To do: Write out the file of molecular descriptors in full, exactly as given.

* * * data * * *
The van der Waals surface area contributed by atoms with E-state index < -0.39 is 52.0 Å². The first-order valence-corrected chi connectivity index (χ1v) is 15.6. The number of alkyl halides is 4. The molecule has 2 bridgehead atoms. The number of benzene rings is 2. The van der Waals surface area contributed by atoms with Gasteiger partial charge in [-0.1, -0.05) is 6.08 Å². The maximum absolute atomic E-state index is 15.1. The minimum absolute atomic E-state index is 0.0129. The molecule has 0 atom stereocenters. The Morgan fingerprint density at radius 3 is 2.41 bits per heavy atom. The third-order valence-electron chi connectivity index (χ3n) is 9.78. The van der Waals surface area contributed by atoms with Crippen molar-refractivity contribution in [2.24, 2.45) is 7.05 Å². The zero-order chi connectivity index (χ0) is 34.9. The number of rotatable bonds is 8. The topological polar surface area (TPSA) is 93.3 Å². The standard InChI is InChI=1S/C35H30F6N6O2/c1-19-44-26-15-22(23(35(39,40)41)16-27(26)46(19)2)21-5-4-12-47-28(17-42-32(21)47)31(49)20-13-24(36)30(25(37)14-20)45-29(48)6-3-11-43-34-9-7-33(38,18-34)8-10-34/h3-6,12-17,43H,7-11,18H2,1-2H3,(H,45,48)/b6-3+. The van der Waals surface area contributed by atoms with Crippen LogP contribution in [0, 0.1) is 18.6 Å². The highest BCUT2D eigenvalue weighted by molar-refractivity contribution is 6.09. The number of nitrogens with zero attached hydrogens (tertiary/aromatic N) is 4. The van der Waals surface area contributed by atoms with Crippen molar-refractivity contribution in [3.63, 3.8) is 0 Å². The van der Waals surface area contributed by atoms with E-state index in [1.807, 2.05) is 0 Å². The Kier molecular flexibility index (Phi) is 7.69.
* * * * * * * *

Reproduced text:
The van der Waals surface area contributed by atoms with E-state index < -0.39 is 52.0 Å². The first-order valence-corrected chi connectivity index (χ1v) is 15.6. The number of alkyl halides is 4. The molecule has 2 bridgehead atoms. The number of benzene rings is 2. The van der Waals surface area contributed by atoms with Gasteiger partial charge in [-0.1, -0.05) is 6.08 Å². The maximum absolute atomic E-state index is 15.1. The minimum absolute atomic E-state index is 0.0129. The molecule has 0 atom stereocenters. The Morgan fingerprint density at radius 3 is 2.41 bits per heavy atom. The third-order valence-electron chi connectivity index (χ3n) is 9.78. The van der Waals surface area contributed by atoms with Crippen molar-refractivity contribution in [2.24, 2.45) is 7.05 Å². The zero-order chi connectivity index (χ0) is 34.9. The number of rotatable bonds is 8. The topological polar surface area (TPSA) is 93.3 Å². The standard InChI is InChI=1S/C35H30F6N6O2/c1-19-44-26-15-22(23(35(39,40)41)16-27(26)46(19)2)21-5-4-12-47-28(17-42-32(21)47)31(49)20-13-24(36)30(25(37)14-20)45-29(48)6-3-11-43-34-9-7-33(38,18-34)8-10-34/h3-6,12-17,43H,7-11,18H2,1-2H3,(H,45,48)/b6-3+. The van der Waals surface area contributed by atoms with Crippen LogP contribution in [0, 0.1) is 18.6 Å². The highest BCUT2D eigenvalue weighted by molar-refractivity contribution is 6.09. The number of nitrogens with zero attached hydrogens (tertiary/aromatic N) is 4. The van der Waals surface area contributed by atoms with Crippen molar-refractivity contribution in [3.63, 3.8) is 0 Å². The van der Waals surface area contributed by atoms with E-state index in [1.807, 2.05) is 0 Å². The Kier molecular flexibility index (Phi) is 7.69.